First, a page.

Carmen Dell’Orefice And Beverly Johnson On Aging Gracefully, Timeless Style, And Living Life On Their Terms

The longevity of world-renowned supermodels Carmen Dell’Orefice And Beverly Johnson is awe-inspiring and a testament to the statement, “It gets greater later.” From being one of the youngest Vogue cover models at the age of 15 to still shutting down runways at 91, Carmen Dell’Orefice has one of the most long-lasting modeling careers.

And nearly 50 years after making history as the first African American model to appear on the cover of Vogue, Beverly Johnson is still effortlessly making waves both inside and outside the modeling world with numerous projects, business ventures, and gracing magazine covers. 

These two iconic women who have broken barriers and continue to do so opened up to NEW YOU about inner and outer beauty rituals, maintaining a youthful spirit throughout the years, living in a digital era, and how social media has transformed the beauty and fashion landscape, plus more. 

NEW YOU: What keeps you uplifted and motivated each day? 

Beverly Johnson: Listen, life is wonderful, and I think the most important thing for me is to be happy and have peace of mind. Those two components really keep you waking up every day with a smile on your face. 

NY: How do you feel about working with Carmen [Dell’Orefice] after all these years? 

BJ: I like to go on the record to say this woman is my idol. She is model goals. She’s been a mentor to me and doesn’t even know, and I have the utmost respect for this woman. I know all of her photographs. She has the biggest, most stunning body of work of any model in fashion.

NY: Can you walk us through when you were 15 years old, appearing as one of the youngest Vogue cover models at the time? 

Carmen Dell’Orefice: With Irving Penn, I brought my first double page in Vogue to life. He told me to try to breathe as little as possible and don’t move. Just sit there. Irving was a really good friend to me, and he saved my life physically.

He made me go to the Vogue staff doctor to ensure I was healthy enough to work because, in those days, you needed permits due to child labor, especially at my young age. But I met the Vogue staff doctor who took care of me many decades later, until the day he died.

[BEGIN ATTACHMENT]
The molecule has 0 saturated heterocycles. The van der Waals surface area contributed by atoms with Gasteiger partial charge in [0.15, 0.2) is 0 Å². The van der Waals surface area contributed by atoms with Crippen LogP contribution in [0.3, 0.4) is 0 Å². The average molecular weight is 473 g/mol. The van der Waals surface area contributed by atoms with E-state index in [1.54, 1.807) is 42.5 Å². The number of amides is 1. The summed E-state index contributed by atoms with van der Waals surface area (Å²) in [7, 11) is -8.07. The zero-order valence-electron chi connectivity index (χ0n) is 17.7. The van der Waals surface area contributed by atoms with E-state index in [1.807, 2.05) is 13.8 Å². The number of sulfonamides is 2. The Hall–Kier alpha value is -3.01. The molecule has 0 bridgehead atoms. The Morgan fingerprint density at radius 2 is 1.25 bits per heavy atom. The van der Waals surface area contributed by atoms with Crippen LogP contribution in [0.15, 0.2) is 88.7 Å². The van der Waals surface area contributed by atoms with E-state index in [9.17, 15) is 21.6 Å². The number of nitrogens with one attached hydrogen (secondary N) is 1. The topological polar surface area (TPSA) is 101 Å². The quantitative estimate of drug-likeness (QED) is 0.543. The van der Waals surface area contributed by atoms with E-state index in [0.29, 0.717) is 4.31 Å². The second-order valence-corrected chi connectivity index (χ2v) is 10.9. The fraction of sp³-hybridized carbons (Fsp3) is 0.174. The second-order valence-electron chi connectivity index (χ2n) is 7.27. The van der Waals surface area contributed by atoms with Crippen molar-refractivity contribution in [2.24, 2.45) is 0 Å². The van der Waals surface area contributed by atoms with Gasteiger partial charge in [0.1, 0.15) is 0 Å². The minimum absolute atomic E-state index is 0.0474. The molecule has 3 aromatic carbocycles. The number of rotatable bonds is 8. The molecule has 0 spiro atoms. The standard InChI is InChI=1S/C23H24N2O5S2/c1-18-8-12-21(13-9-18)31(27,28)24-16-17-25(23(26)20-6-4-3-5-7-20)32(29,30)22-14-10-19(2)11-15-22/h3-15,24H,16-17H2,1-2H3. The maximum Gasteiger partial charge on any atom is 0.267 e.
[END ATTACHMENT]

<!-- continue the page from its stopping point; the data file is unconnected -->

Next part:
NY: How have you maintained your beauty throughout the years, and what piece of advice can you offer to others? 

BJ: Men and women should care for themselves and love themselves. One of the secrets to maintaining beauty is doing what you do for a baby, nurturing and feeding the baby with love. That’s what we should do with ourselves: nurture ourselves, love ourselves, and give that kind of energy to ourselves. 

NY: Being in a digital era, how do you feel social media has shaped the younger generation’s approach to fashion and beauty?

BJ: Social media is important globally. We can find out what’s happening on the other side of the world in seconds; therefore, the exchange of information is incredible. I’m fortunate to be around at this time to witness its evolution. I have seen pictures of myself that were done 50 years ago that I’ve never even seen before. We have access to all of the beauty routines and products around the world, from natural to the scientific genius of man. It is a very wonderful time to be alive.

I think it’s left up to the consumer to take advantage of it or not. If one wants to grow old gracefully, you have that tool as a resource. I particularly want to grow old gracefully, minus the wrinkles and all the complications that can come with getting old. Just think all of this information is out there for everyone. And you have people like myself that are aging right in front of the world, and we’re here to share our secrets. 

NY: How do you feel being photographed nude at 91 years old?

CD: Just like working with acclaimed photographer Fadil [Berisha], it’s their perception of what they see in you or me. We are there, a synergy starts to happen, and they bring it out. It’s where their mindset is. The photographer’s mindset is high, not in the gutter. It’s all projection. We’re all silent actresses, and that’s what it’s about. 

NY: It’s been nearly 50 years since appearing on the cover of American Vogue as the first Black model. Looking back, do you ever have any past what-ifs throughout your career?

BJ: It was most certainly a defining moment in my life. It’s going to be 50 years in 2024. When I started modeling, they said you would have a career of five or six years; I decided I would prove them wrong at that moment. And so far, so good! I have no regrets. If you have regrets, you won’t be able to learn from all those lessons and all those knocks on the head that you received to help you become a better person.

NY: NEW YOU is all about wellness, so what is your health and fitness regimen these days?

BJ: At this present moment, I’m doing Pilates. We all know that you have to eat right, drink a lot of water and move and exercise or have some kind of routine. I try to take care of myself on a daily basis. And that means meditation too. I have a spiritual life, four grandchildren, and my daughter. All those things, together with love, keep me in balance.

NY: Does the title of the magazine NEW YOU make you feel like a NEW YOU?

CD: We keep growing every day, and we’re not finished until the day we’re finished. You learn something from the day before, and you’re constantly changing yourself like the hands of a clock. Time is passing, but you can’t see the hands move. That’s happening to humans daily, and it’s how you handle and accept the change. But intelligence is known as keeping it simple because less is more in almost everything in life except love.

Read more : Fashion Icon Carmen Dell’Orefice on Love, Sex and Secrets To Her Success

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